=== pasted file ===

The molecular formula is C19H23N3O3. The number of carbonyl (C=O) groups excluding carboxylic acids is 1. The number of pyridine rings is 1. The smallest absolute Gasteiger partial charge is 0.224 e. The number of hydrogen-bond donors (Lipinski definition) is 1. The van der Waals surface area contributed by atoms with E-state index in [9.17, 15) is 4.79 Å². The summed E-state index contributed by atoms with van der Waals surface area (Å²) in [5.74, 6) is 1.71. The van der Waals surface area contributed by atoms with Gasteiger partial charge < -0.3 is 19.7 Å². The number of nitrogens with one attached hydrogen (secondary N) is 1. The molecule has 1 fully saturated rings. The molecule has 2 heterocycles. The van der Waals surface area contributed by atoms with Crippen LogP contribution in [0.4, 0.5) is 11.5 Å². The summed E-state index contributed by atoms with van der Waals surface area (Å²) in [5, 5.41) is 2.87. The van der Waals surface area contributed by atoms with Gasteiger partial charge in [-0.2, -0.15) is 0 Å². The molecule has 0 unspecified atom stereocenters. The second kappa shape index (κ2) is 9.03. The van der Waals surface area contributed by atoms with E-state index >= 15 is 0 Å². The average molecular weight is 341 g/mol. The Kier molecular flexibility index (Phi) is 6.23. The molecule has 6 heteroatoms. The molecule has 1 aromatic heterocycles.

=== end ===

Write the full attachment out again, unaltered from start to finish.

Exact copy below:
The molecular formula is C19H23N3O3. The number of carbonyl (C=O) groups excluding carboxylic acids is 1. The number of pyridine rings is 1. The smallest absolute Gasteiger partial charge is 0.224 e. The number of hydrogen-bond donors (Lipinski definition) is 1. The van der Waals surface area contributed by atoms with E-state index in [9.17, 15) is 4.79 Å². The summed E-state index contributed by atoms with van der Waals surface area (Å²) in [5.74, 6) is 1.71. The van der Waals surface area contributed by atoms with Gasteiger partial charge < -0.3 is 19.7 Å². The number of nitrogens with one attached hydrogen (secondary N) is 1. The molecule has 1 fully saturated rings. The molecule has 2 heterocycles. The van der Waals surface area contributed by atoms with Crippen LogP contribution in [0.4, 0.5) is 11.5 Å². The summed E-state index contributed by atoms with van der Waals surface area (Å²) in [5, 5.41) is 2.87. The van der Waals surface area contributed by atoms with Gasteiger partial charge in [-0.2, -0.15) is 0 Å². The molecule has 0 unspecified atom stereocenters. The second kappa shape index (κ2) is 9.03. The van der Waals surface area contributed by atoms with E-state index >= 15 is 0 Å². The average molecular weight is 341 g/mol. The Kier molecular flexibility index (Phi) is 6.23. The molecule has 6 heteroatoms. The molecule has 1 aromatic heterocycles.